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Deferred lighting over-saturates the scene


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#1 Nairou   Members   -  Reputation: 418

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Posted 11 February 2012 - 05:42 PM

All of the deferred shading tutorials I've read use blending (glBlend) to blend the illumination of each light onto the final image. For a single light, this looks great. However, when multiple lights are in close proximity, they blend together and end up over-saturating the scene. With enough lights, all you end up seeing is the light color. However, in reality, additional lights wouldn't end up obscuring the diffuse color, you would just get a bright unlit copy of the diffuse image.

I've tried changing the blending method (GL_ONE,GL_ONE and GL_ONE,GL_ONE_MINUS_SRC_ALPHA), but the result is the same.

How can I blend the lighting passes without distorting the diffuse coloring of the scene?

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#2 zacaj   Members   -  Reputation: 643

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Posted 11 February 2012 - 07:42 PM

The colors are clamped in the range 0-1. So if you add enough eventually everything will become one. You probably want to look into high dynamic range lighting. (hdr) (unless I'm misunderstanding what you said completely)

#3 Hodgman   Moderators   -  Reputation: 30349

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Posted 11 February 2012 - 07:53 PM

Yeah, if you're adding a lot of lights on top of each other so that the result becomes >1, you need to use a higher-range texture format, such as FP16.

#4 Nairou   Members   -  Reputation: 418

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Posted 12 February 2012 - 10:37 AM

Is that how most other deferred shading games handle it? With HDR? Or do they just somehow balance the amount of light shining on any given point? I know games like Starcraft 2 use deferred shading, and you can see the glow of lights on the scene, but it never looks over-saturated from too many lights in close proximity.

Another idea I had was to apply the light attenuation to a separate render texture, then use that texture as a mask to blend all lights in the scene at once, to avoid over-saturation. But that would involve another pass and wouldn't work very well for multi-colored lights.

Is there any way to clamp the amount of light being blended in without resorting to HDR? Or am I incorrect in assuming that HDR is an expensive operation?

#5 Yours3!f   Members   -  Reputation: 1336

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Posted 12 February 2012 - 01:01 PM

umm yes, that's how they do it.

"but it never looks over-saturated from too many lights in close proximity"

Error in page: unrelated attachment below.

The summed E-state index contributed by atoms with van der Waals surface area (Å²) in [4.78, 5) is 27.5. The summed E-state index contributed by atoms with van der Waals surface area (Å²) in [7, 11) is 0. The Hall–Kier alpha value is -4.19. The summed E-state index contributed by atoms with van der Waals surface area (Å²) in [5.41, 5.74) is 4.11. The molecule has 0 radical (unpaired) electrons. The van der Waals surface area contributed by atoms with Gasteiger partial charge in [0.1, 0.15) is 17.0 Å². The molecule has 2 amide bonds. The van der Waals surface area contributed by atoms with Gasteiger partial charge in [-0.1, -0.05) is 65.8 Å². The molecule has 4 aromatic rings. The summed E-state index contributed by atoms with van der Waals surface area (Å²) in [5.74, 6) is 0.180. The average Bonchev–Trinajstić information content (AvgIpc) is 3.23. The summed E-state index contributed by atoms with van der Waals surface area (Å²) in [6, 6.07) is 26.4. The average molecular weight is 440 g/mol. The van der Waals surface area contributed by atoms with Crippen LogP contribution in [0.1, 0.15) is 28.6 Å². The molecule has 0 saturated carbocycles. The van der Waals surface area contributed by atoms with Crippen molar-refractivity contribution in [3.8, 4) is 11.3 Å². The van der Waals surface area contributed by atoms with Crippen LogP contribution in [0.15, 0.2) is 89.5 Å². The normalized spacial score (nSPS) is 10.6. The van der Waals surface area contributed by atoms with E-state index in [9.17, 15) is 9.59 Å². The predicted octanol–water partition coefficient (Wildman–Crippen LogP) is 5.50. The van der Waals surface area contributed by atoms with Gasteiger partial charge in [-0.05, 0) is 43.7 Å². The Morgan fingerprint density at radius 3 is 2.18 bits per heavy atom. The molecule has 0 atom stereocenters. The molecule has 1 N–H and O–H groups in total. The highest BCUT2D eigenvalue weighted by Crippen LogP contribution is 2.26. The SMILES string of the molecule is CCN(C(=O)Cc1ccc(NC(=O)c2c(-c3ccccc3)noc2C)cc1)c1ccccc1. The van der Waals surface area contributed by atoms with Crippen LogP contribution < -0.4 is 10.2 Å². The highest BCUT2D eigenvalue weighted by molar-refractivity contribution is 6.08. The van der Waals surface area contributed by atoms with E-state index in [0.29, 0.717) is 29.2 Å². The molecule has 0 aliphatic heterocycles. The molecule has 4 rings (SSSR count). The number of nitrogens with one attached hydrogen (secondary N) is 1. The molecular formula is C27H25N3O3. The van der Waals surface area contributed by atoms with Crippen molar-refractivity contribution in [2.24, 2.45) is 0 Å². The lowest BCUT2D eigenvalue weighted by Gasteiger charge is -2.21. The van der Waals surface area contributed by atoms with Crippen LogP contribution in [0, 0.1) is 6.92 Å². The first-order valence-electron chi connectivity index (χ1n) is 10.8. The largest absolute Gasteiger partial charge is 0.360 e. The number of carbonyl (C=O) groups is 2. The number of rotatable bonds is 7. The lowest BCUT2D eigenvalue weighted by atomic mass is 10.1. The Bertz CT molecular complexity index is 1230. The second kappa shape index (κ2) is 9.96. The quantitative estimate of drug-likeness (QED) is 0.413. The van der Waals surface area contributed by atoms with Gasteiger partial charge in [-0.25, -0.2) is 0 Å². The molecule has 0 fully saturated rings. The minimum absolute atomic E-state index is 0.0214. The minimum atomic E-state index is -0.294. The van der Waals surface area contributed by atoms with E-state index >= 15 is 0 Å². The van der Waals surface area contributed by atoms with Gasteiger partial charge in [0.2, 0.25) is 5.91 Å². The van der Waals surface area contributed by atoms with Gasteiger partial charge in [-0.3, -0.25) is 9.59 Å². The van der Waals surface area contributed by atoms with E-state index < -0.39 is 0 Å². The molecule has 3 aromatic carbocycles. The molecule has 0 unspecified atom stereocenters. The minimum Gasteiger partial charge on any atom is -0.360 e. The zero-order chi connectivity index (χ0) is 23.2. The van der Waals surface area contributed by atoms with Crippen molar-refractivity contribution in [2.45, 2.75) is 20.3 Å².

yep, that's the point of HDR rendering.

you may tinker around with the lighting but HDR is the ultimate solution to your problem.

HDR isn't that expensive... nowadays. (if implemented properly!!!)

#6 Hodgman   Moderators   -  Reputation: 30349

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Posted 12 February 2012 - 06:11 PM

N.B. this happens in forward renderers as well as deferred renderers. This isn't a problem of deferred VS forward renderers -- it's a problem of low-range VS HDR lighting.
e.g.given a forward-rendering pixel shader snippet like:
float3 result = (float3)0;
result += diffuse * nDotL0 * lightColor0;
result += diffuse * nDotL1 * lightColor1;
result += diffuse * nDotL2 * lightColor2;
return result;
if diffuse was white, color0 was pink(255,192,192), color1 was grey(128,128,128) and color2 was green(0,255,0), then the end result can be as high as (383,575,320), however when you output it to an 8-bit render target it gets clamped to white (255,255,255).
If your forward renderer used HDR, then after tone-mapping you would instead end up with a greenish-whiteish colour.


Another idea I had was to apply the light attenuation to a separate render texture, then use that texture as a mask to blend all lights in the scene at once, to avoid over-saturation. But that would involve another pass and wouldn't work very well for multi-colored lights.

This sounds a bit like "light pre pass" (or some call it "deferred lighting" instead of "deferred shading"). If you implemented this method with low-range (non-HDR) buffers, then when you place too many lights in one area, the result will look ok, but the artefact will be that your lights lose colour, because at some point they will clamp at white.




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